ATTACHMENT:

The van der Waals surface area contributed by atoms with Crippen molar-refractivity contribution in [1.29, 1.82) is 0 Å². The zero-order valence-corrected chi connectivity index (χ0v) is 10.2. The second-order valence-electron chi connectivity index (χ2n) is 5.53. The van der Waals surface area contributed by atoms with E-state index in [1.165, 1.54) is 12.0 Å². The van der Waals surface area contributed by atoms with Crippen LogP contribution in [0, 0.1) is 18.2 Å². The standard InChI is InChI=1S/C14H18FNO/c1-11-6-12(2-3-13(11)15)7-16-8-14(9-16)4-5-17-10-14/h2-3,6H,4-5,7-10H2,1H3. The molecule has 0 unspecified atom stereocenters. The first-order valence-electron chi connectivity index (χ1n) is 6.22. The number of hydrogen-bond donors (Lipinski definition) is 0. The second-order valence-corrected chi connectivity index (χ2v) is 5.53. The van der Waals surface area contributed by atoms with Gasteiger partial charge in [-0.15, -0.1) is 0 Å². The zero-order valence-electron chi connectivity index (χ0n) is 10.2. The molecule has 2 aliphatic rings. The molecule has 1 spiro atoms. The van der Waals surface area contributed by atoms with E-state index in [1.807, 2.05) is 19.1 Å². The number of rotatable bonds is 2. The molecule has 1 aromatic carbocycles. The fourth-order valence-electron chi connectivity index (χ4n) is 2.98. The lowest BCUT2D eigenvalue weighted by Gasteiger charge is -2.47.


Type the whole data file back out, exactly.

The van der Waals surface area contributed by atoms with Crippen molar-refractivity contribution in [1.29, 1.82) is 0 Å². The zero-order valence-corrected chi connectivity index (χ0v) is 10.2. The second-order valence-electron chi connectivity index (χ2n) is 5.53. The van der Waals surface area contributed by atoms with E-state index in [1.165, 1.54) is 12.0 Å². The van der Waals surface area contributed by atoms with Crippen LogP contribution in [0, 0.1) is 18.2 Å². The standard InChI is InChI=1S/C14H18FNO/c1-11-6-12(2-3-13(11)15)7-16-8-14(9-16)4-5-17-10-14/h2-3,6H,4-5,7-10H2,1H3. The molecule has 0 unspecified atom stereocenters. The first-order valence-electron chi connectivity index (χ1n) is 6.22. The number of hydrogen-bond donors (Lipinski definition) is 0. The second-order valence-corrected chi connectivity index (χ2v) is 5.53. The van der Waals surface area contributed by atoms with Gasteiger partial charge in [-0.15, -0.1) is 0 Å². The zero-order valence-electron chi connectivity index (χ0n) is 10.2. The molecule has 2 aliphatic rings. The molecule has 1 spiro atoms. The van der Waals surface area contributed by atoms with E-state index in [1.807, 2.05) is 19.1 Å². The number of rotatable bonds is 2. The molecule has 1 aromatic carbocycles. The fourth-order valence-electron chi connectivity index (χ4n) is 2.98. The lowest BCUT2D eigenvalue weighted by Gasteiger charge is -2.47.